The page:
The phrases inscribed on the three works which reappeared at Christie's on 4 March 1975 tally with 'Circumstances' in Constable's transcript- 'Rising Sun' (lot 15) with no.3 on that list, 'Close of Day' (lot 14) with no.9 and 'Before Storm' (lot 13, now T01949) with no.20. This suggests that Cozens painted these three as part of a series illustrating some or all of the 26 'Circumstances' in oils. Another link with the system of 'Circumstances' is provided by the fact that T01949 is directly related to a pencil and brown wash drawing inscribed by Cozens with the number '20' ('before storm' on Constable's transcript'). The drawing in question, hitherto known as 'Study of Sky no.4 with Landscape' (8ix 12t, now coil. D.L. T. Oppe, exh. Alexander Cozens, Graves Art Gallery, Sheffield and Tate Gallery, 1946, 64, pl.14), should now perhaps be identified with 'A Landshape before storm: in chiaro-oscuro' exhibited at the Society of Artists in 1770 (28, with' A Landshape after storm' as no.29). Both the oils and the drawing are essentially the same composition, thus providing a rare example of Cozens treating the same subject in the medium of pencil and wash and (? subsequently) in oils.

In the drawing, the conformation of the upper reaches of a line of hills is outlined in pencil in the foreground; above them roll rounded clouds, dark-brown and laden with storm on the right; irregular patches of brighter sky show through, gradually lightening towards the left, these effects being achieved by the use of subtly graduated brown washes. In the oil painting, the line of the hilltops corresponds closely though not precisely with their pencil outline in the drawing; but now the hills have gained not only colour but also individual substance, light and shade. The disposition of the clouds and the irregular glimpses of sky correspond closely to those in the drawing, which is dramatic enough: but in the oil, the livid light which plays over landscape before a storm breaks, now exposing the hills' bare slopes, now intensifying their wooded patches, is almost eerily caught. The viewpoint is crucial to the composition: Cozens is depicting not a view but a phenomenon, the incidence of storm, and so the spectator is in the heights where clouds and hilltops meet.

Until the reappearance of the group of three at Christie's in 1975, only six oil paintings by Cozens were recorded as extant: two larger landscapes of Matlock (coli. H. G. Balfour), one of which, dated 1756, was exhibited at the Tate Gallery, Landscape in Britain, 1973 (83), and four small landscapes described by A. P. Oppe, Alexander and John Robert Cozens, 1952, pp.83-4 (now coli. D. L. T. Oppe, two lent to the same exhibition, 84 and 85). Though the smaller sizes of the latter four make it unlikely that they were part of the same series as the rediscovered three, they too evidently illustrated 'Circumstances' in landscape. Oppe describes one as depicting 'an effect of torrid sunset' (? 'setting sun', circumstance no.7), another as 'a crescent moon... above clouds in a sky which is faintly lit by a depar- ted sun' (? 'after sunset', no.8, or another design for 'close of day', no.9), a third as moonlight riven by clouds over a coastal scene (? 'Night', no.lO) and a fourtH as 'a rainstorm... driving across a clouded sky' (? 'Rain', no.17).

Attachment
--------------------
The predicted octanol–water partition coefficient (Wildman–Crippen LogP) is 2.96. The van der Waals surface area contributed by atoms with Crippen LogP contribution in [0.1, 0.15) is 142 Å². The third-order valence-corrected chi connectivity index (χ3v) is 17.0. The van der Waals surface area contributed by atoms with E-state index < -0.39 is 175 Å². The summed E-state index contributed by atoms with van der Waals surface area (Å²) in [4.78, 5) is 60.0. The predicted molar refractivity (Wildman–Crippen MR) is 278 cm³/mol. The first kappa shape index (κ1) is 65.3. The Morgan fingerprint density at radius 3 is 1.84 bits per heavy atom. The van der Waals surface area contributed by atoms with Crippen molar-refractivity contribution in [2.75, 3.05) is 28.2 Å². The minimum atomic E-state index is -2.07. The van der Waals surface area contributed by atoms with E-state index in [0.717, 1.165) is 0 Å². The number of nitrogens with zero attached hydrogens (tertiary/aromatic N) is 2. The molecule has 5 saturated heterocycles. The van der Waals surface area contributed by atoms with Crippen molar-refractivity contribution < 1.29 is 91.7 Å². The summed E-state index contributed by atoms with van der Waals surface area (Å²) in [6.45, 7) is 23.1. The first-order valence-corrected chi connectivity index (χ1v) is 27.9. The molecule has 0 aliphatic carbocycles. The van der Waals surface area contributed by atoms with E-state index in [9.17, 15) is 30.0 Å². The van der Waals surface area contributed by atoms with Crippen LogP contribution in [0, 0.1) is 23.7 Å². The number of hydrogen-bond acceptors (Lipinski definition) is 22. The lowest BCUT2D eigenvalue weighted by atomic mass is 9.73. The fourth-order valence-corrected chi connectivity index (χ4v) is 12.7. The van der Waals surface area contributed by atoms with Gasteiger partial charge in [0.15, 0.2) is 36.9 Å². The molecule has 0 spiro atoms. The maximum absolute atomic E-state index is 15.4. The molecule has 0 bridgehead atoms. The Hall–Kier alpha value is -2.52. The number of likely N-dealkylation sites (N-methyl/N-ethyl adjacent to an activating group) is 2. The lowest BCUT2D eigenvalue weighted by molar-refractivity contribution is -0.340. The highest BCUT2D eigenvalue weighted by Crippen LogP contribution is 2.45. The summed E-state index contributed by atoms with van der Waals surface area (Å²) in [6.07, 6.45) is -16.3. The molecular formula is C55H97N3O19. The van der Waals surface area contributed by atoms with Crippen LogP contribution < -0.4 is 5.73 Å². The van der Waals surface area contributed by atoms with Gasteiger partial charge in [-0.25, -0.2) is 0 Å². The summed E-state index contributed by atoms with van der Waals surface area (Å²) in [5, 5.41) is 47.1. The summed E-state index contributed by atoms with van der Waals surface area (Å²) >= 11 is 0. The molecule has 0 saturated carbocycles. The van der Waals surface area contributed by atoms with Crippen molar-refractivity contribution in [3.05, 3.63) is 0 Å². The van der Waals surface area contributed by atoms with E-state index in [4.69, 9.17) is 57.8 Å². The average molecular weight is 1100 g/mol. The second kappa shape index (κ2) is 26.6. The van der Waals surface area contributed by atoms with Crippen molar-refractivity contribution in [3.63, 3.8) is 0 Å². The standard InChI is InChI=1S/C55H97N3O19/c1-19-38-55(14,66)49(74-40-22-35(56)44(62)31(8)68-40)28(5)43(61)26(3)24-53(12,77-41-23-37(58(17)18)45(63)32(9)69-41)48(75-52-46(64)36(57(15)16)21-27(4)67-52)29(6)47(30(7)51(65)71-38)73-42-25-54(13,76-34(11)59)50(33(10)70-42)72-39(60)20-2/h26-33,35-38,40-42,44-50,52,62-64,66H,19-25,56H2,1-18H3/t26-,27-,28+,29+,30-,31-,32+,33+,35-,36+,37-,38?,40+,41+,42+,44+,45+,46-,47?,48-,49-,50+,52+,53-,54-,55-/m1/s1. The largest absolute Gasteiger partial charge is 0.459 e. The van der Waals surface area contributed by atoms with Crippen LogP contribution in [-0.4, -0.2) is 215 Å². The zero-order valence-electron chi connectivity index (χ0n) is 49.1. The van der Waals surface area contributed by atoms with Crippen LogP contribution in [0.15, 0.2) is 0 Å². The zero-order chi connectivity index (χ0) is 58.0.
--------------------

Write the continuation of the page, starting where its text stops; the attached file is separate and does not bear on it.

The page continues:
Some of the works exhibited by Cozens between 1760 and 1781, and not par- ticularised as 'drawings', 'in brown' or 'in chiar-oscuro', may well have been in oils. Similarly, in the sale of 'Finished and Unfinished Drawings, Sketches and some Pictures' by Cozens at Christie's 31 March 1787, the phrase 'some Pictures' may distinguish oil paintings from the drawings and sketches, which are very briefly described as ~outlines', 'in Indian ink', 'in brown' or 'slight drawings': if so, the phrase refers to the 21 works at the end of the sale. Lot 138 is positively described as 'A landscape in oil colours, large', lots 139 and 140 are each 'a pair ditto', and if lots 141-148 (respectively described as two landscapes~'a landscape and sea view, two landscapes and four pairs 'ditto') are also assumed to be oils, then 21 oil paintings were in this sale (not 20, as noted by~Oppe, op. cit., p.83).

Cozens's interest in the technical methods of oil painting is discussed by Oppe (op. cit., pp.82-3). He favoured a light painting-oil containing finely powdered glass which would secure quick drying (the recipe was noted by Ozias Humphry), It sounds particularly suitable for use on paper and may be the medium the artist employed in T01949.

Published in:
The Tate Gallery 1974-6: Illustrated Catalogue of Acquisitions, London 1978


You might like

In the shop